Brokers' Call


Broker: OCBC Investment Research

Call: Buy

Target Price: 95 cents

Sheng Siong Group is the preferred pick in the consumer sector, in view of the near-term volatility and longer-term potential repercussions from Brexit.

The stock is recommend for several reasons. It is relatively defensive as a consumer staples company, and with its current earnings solely exposed to Singapore, there should not be material immediate implications.

While Sheng Siong's first store in China is slated to open around the fourth quarter of 2016, significant changes are not expected to its earnings profile in the near term.

The stock still retains stability in its market share and margins, and with an approximately 4 per cent dividend yield, a buy rating is reiterated.


Broker: DBS Group Research

Call: Hold

Target Price: 37 cents

Del Monte Pacific headlined a net profit of US$19.3 million (S$26 million) and US$51.5 million for the fourth quarter of 2016 and the financial year 2016 respectively. This was a turnaround from losses registered a year ago.

Excluding these, core net profit was US$19.8 million, within expectations. Loss of government and co-pack contract bids led to a 6.7 per cent year-on-year sale drop in the fourth quarter in its US operations. This was offset partially by its Asia-Pacific operations, led by the Philippines.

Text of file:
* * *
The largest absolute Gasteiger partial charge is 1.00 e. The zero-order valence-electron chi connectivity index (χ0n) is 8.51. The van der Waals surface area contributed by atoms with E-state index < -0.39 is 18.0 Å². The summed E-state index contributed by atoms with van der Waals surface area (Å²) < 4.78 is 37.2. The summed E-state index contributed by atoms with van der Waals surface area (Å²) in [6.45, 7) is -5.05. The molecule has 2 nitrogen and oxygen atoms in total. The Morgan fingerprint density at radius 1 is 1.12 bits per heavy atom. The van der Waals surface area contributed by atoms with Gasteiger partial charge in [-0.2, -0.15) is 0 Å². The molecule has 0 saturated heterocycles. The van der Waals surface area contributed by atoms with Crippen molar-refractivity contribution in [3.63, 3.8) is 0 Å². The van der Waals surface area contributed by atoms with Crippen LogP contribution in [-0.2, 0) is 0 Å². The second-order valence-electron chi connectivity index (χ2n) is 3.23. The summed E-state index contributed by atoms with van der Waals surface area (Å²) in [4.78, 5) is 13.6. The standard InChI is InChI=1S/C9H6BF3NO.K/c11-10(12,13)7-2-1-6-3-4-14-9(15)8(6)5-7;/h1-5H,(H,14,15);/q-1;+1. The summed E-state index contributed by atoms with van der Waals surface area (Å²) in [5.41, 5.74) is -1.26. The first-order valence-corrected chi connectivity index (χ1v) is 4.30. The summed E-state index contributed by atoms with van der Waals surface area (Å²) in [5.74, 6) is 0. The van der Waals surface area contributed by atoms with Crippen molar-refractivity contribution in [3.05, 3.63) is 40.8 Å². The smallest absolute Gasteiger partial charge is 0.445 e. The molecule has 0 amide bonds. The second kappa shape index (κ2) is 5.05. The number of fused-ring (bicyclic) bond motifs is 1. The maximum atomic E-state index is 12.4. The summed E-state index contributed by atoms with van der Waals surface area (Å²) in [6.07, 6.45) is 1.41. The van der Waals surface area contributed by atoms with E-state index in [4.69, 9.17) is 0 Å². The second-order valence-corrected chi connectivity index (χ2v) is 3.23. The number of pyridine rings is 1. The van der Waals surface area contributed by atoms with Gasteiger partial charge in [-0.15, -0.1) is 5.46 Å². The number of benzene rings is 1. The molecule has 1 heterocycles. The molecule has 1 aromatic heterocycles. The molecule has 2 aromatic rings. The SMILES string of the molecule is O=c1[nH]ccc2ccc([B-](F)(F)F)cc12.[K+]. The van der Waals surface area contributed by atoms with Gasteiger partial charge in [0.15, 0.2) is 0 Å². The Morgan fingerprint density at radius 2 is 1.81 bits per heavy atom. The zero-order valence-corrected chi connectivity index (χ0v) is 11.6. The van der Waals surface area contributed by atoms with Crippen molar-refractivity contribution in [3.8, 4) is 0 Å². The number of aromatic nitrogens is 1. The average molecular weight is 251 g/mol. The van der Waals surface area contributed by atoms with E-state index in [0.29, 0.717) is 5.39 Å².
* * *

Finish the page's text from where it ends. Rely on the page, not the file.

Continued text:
The group is still issuing perpetual preference shares to deleverage its balance sheet as announced earlier. The issue size is expected to be up to US$360 million, with an initial tranche of up to US$250 million. This will lower the group's gearing 2.4 times in financial year 2017 and 2.1 times the year after. Some sluggishness in margin improvements is expected due to slower sales growth.

The main proposition of our recommendation is the turnaround of profit on the absence of non-recurring expenses and better operational performance. This is also contingent on sales, and in turn consumer sentiment and the broader economy.


Broker: CIMB

Call: Hold

Target Price: $1.16

Ascott Residence Trust (ART) provides unique exposure to the corporate long-stay segment through its serviced residences (SR) in key cities across Asia. With increased awareness of the value proposition of SRs, those secular demand trends remain intact.

ART's drive to grow its assets under management has not been accompanied by dividends per unit growth. Its high gearing meant that acquisitions are backed by a mixture of equity and debt, resulting in moderate dividends per unit accretion.

Brexit has also cast uncertainty over ART's properties in the United Kingdom and Europe. Near-term risk is mainly from translation loses on foreign-sourced income in view of the falling pound and the euro.

A flat dividends per unit growth is expected for financial year 2016, as full-year contributions from the acquisitions in the US and Australia are offset by a sluggish Europe and Asean.

A version of this article appeared in the print edition of The Straits Times on July 04, 2016, with the headline 'Brokers' Call'. Print Edition | Subscribe